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Pleuritis and pleurisy are the same thing and describe inflammation of the pleural tissue around the lungs. Pleuritis may be benign, but it can also be caused by pleural mesothelioma. Treatment involves finding and managing the underlying condition.
What is Pleurisy?
Pleurisy, or pleuritis, is an inflammation of the pleura that surrounds the outside of both lungs and lines the inside of the chest cavity.
A small amount of fluid between the tissue layers allows them to move smoothly against each other during inhalation and exhalation. When the tissue becomes inflamed, the two layers rub painfully against each other.
Pleurisy can cause several uncomfortable symptoms, including chest pain that worsens during breathing. The pain typically intensifies when taking a deep breath or when coughing or sneezing. The pain may also be localized in the back or around the shoulders.
Pleurisy causes shortness of breath as the individual experiencing the pain of breathing begins to avoid breathing deeply. Pleuritis can also cause a cough or fever, although these symptoms are less common.
Pleuritis may cause extra fluid to build up between the two pleural layers. This can relieve the pain caused by inflammation but also puts pressure on the lungs. This added pressure makes breathing even more difficult and can trigger a persistent cough. Infections may develop in the extra fluid as well, causing a fever.
If the underlying cause of pleuritis is something simple like an infection, treatment with antibiotics can reduce inflammation. If the condition is left untreated, pleuritis can turn into a serious illness described as fibrosing or sclerosing pleuritis.
These terms refer to a hardening of the tissue. Fibrosing pleuritis means that fibrous tissue forms in the pleura, making it more rigid. Sclerosing pleuritis occurs when scar tissue builds up that is also fibrous and rigid.
This rigidity significantly reduces lung volume and capacity, making breathing more difficult. Ultimately, the condition can be fatal. Not everyone who has pleurisy will develop fibrosis or sclerosis. Why some do and others do not is not well understood.
Malignant vs. Benign Pleurisy
Pleuritis can be caused by a number of things, including:
- Autoimmune disorders
When pleurisy is related to cancer, it is considered malignant. Noncancerous causes trigger benign pleurisy. Cancers that can cause pleurisy include lung cancer and mesothelioma.
Although asbestos is a known cause of mesothelioma and some lung cancer cases, exposure to this mineral can also cause benign pleuritis.
Benign asbestos-triggered pleurisy can occur with and without asbestosis. Asbestosis is a non-cancerous disease caused by asbestos exposure and is characterized by scarring and fibrosis in the lungs. This can trigger pleuritis, but the inflammation may also occur after asbestos exposure without developing asbestosis.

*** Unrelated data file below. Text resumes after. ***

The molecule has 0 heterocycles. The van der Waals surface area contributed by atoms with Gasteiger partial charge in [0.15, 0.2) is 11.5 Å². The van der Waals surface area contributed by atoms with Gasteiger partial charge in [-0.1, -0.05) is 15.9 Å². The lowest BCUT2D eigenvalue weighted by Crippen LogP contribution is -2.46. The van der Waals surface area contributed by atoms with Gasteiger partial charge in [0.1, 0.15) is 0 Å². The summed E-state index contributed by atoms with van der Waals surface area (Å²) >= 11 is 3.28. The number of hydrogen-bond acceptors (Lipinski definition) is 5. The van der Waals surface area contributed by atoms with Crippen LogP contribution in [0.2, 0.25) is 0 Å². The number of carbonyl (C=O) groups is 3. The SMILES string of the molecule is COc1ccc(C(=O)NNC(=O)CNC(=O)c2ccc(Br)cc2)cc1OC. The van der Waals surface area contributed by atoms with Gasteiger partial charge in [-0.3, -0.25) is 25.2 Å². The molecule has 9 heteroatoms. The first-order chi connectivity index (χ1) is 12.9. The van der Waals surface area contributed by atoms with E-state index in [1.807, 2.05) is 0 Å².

Benign pleurisy related to asbestos is fairly common in cases of asbestosis. It tends to be chronic and worsens as the disease progresses; however, there have been reported cases of acute pleurisy resulting from asbestos exposure.
Pleurisy with Mesothelioma
Mesothelioma is the cancer of the pleural tissue and is most often caused by asbestos exposure. Mesothelioma may occur alongside pleurisy triggered by asbestos, but the cancer itself can also trigger pleural inflammation.
In these cases, pleuritis is a symptom or complication of cancer. Symptoms like these can be very uncomfortable. Pleurisy caused by mesothelioma may be treated with anti-inflammatory drugs like steroids.
Because several causes can trigger pleuritis, diagnosis is challenging. While identifying pleuritis is not difficult, determining its cause is more complicated. There are cases noted of patients misdiagnosed with mesothelioma when they only had a benign type of pleurisy.
A worse scenario is a patient diagnosed with benign inflammation when they actually have mesothelioma. When this occurs, the cancer continues to develop, making treatment more complicated when it is finally diagnosed. Diagnosis typically follows these steps:
- Diagnosing pleuritis starts with blood tests to determine if there is an underlying infection.
- The next step is typically chest X-rays to look for inflammation and fluid buildup.
- Other imaging scans may be conducted to identify tumors, cysts, or fibrous tissue.
- If a malignancy is suspected, a specialist may take a biopsy of the fluid from the lungs or a piece of tissue from the pleura or lungs.
- A pathologist then examines these samples to determine if there are cancerous cells.
An accurate diagnosis is key to getting appropriate treatment. The underlying cause of inflammation must be identified. If the cause can be treated, the patient will recover.
However, in cases of cancer, fibrosing pleurisy, and asbestosis, treating the underlying cause will not cure the condition. Treatment for these progressive conditions mostly focuses on reducing symptoms. Pain medication, anti-inflammatory drugs, draining of pleural fluid, or surgery may be used to manage symptoms and provide relief.
Pleurisy is a wide-ranging condition that many factors can cause. Treatment primarily depends on the underlying cause, making accurate diagnosis crucial. Asbestos is a known potential cause for patients with or without mesothelioma or lung cancer. If you experience these symptoms, insist on careful diagnostic procedures and inform your doctor of previous asbestos exposure.Get Your FREE Mesothelioma Packet
Page Medically Reviewed and Edited by Anne Courtney, AOCNP, DNP
Anne Courtney has a Doctor of Nursing Practice degree and is an Advanced Oncology Certified Nurse Practitioner. She has years of oncology experience working with patients with malignant mesothelioma, as well as other types of cancer. Dr. Courtney currently works at University of Texas LIVESTRONG Cancer Institutes.